I'm not familiar with the error nrz mentions about "symbol table 0". Surely not a deliberate change to Nasm! The Nasm developers hang out on or around http://www.nasm.us and would be delighted to hear feedback and bug reports there. (Okay, not "delighted" about bug reports, perhaps.) I'll see if I can find out anything...

FWIW, Nasm defaults to "stabs" debugging info with just the -g switch. To enable "dwarf" debugging info, -F dwarf... Supposed to work better...

1
  • Thanks! You were totally spot on :)
    – h4unt3r
    Commented Mar 18, 2013 at 1:09
3

First, to use printf, you need to do linking with gcc instead of ld:

gcc -o hello hello.o

Then, another problem may be the same I have encountered myself. I'm not sure if it's a bug or an intended change in NASM:

user@computer:~/code/asm$ nasm -f elf64 hello.asm -g; gcc -o hello hello.o
/usr/bin/ld: error: relocation section 9 uses unexpected symbol table 0
collect2: error: ld returned 1 exit status

I have resolved that problem by moving to YASM, and doing the assembling and linking this way:

yasm -f elf64 hello.s -g dwarf2
gcc -o hello hello.o

Which produces an executable with the expected output:

./hello
Hello, world!
3
  • 1
    Well see thats the thing... I dont want to use gcc for linkage, I want to use ld :) gcc if I understand calls ld afterwards...
    – h4unt3r
    Commented Mar 17, 2013 at 21:30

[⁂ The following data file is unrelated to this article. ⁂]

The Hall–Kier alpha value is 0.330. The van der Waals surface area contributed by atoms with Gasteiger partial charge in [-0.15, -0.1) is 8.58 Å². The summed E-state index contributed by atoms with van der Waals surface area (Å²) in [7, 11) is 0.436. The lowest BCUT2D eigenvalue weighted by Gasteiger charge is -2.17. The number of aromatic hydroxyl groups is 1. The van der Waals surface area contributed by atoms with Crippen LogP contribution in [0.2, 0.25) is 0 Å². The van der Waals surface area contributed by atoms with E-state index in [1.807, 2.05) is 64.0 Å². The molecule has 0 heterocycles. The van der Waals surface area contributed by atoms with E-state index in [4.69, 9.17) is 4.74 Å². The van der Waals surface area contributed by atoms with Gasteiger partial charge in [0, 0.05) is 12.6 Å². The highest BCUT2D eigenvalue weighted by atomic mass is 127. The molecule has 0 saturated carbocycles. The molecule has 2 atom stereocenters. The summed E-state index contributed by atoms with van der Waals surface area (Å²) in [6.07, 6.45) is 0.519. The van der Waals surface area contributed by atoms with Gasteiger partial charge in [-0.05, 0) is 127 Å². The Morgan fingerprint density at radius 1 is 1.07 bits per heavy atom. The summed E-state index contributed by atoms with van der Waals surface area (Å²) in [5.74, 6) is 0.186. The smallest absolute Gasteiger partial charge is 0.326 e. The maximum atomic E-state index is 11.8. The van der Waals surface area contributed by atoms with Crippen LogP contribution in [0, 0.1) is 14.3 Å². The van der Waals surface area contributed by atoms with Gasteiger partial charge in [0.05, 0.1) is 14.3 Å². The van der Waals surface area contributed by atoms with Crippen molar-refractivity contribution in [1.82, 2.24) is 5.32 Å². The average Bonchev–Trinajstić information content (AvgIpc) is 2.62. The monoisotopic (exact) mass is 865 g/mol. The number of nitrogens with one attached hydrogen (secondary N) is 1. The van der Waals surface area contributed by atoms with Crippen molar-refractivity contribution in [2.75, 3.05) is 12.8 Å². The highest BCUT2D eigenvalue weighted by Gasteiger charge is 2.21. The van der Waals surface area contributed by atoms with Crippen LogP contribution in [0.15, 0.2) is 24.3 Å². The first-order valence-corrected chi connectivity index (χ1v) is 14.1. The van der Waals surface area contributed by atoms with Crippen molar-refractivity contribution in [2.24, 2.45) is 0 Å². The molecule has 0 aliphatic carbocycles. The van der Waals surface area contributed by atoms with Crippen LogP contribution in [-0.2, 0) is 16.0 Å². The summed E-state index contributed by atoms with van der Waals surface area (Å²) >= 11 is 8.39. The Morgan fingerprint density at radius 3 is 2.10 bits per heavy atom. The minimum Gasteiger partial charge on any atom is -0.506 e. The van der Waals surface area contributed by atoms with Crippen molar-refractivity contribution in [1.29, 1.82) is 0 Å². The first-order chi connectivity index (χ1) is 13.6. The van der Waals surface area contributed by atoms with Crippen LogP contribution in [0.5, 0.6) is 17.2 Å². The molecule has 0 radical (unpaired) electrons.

• @h4unt3r you're right, The problem is that the standard library is missing
    – stdcall
    Commented Mar 17, 2013 at 21:45
  • Well no, because the symbol printf is in stdlib and I link that explcitly with my ld flag -lc
    – h4unt3r
    Commented Mar 17, 2013 at 22:07
2

Modify the code a little bit to this.

section .data
        msg:    db "Hello, world!",0xa,0
section .text
        extern  printf
 global _start
_start:
        ; RSP already 16-byte aligned, ready for a function call.
        mov     rdi,msg           ; or better, lea rdi, [rel msg]
        xor     eax, eax          ; AL=0  - no XMM args
        call    printf

        mov     rax,60  ; use _exit syscall
        mov     rdi,0   ; exit code 0
        syscall         ; call kernel

and link using this to set the correct modern ld.so path, not the ld default which doesn't exist on modern GNU/Linux systems.

ld hello.o -o hello -lc --dynamic-linker /lib64/ld-linux-x86-64.so.2

Note that this only works for dynamically-linked executables. If you link statically, you need to manually call glibc's init functions to init its data structures (like stdio buffers) before functions like printf will work.

2
  • int 0x80 is not preferred with 64-bit code (it is possible to generate a Linux kernel with no 32-bit code compatibility). The preferred way is via the SYSCALL instruction (careful, the system call numbers and the how data is passed differs from int 0x80). The use of ret is not an issue if linking with the C runtime as main is a function and there is a return address on the stack that goes back to the C runtime function that called it (one just has to ensure they follow the rules of which registers are caller/callee saved) Commented Apr 4, 2017 at 15:17
  • @MichaelPetch Modified to syscall based on your input. Thanks!
    – Den
    Commented Apr 4, 2017 at 15:48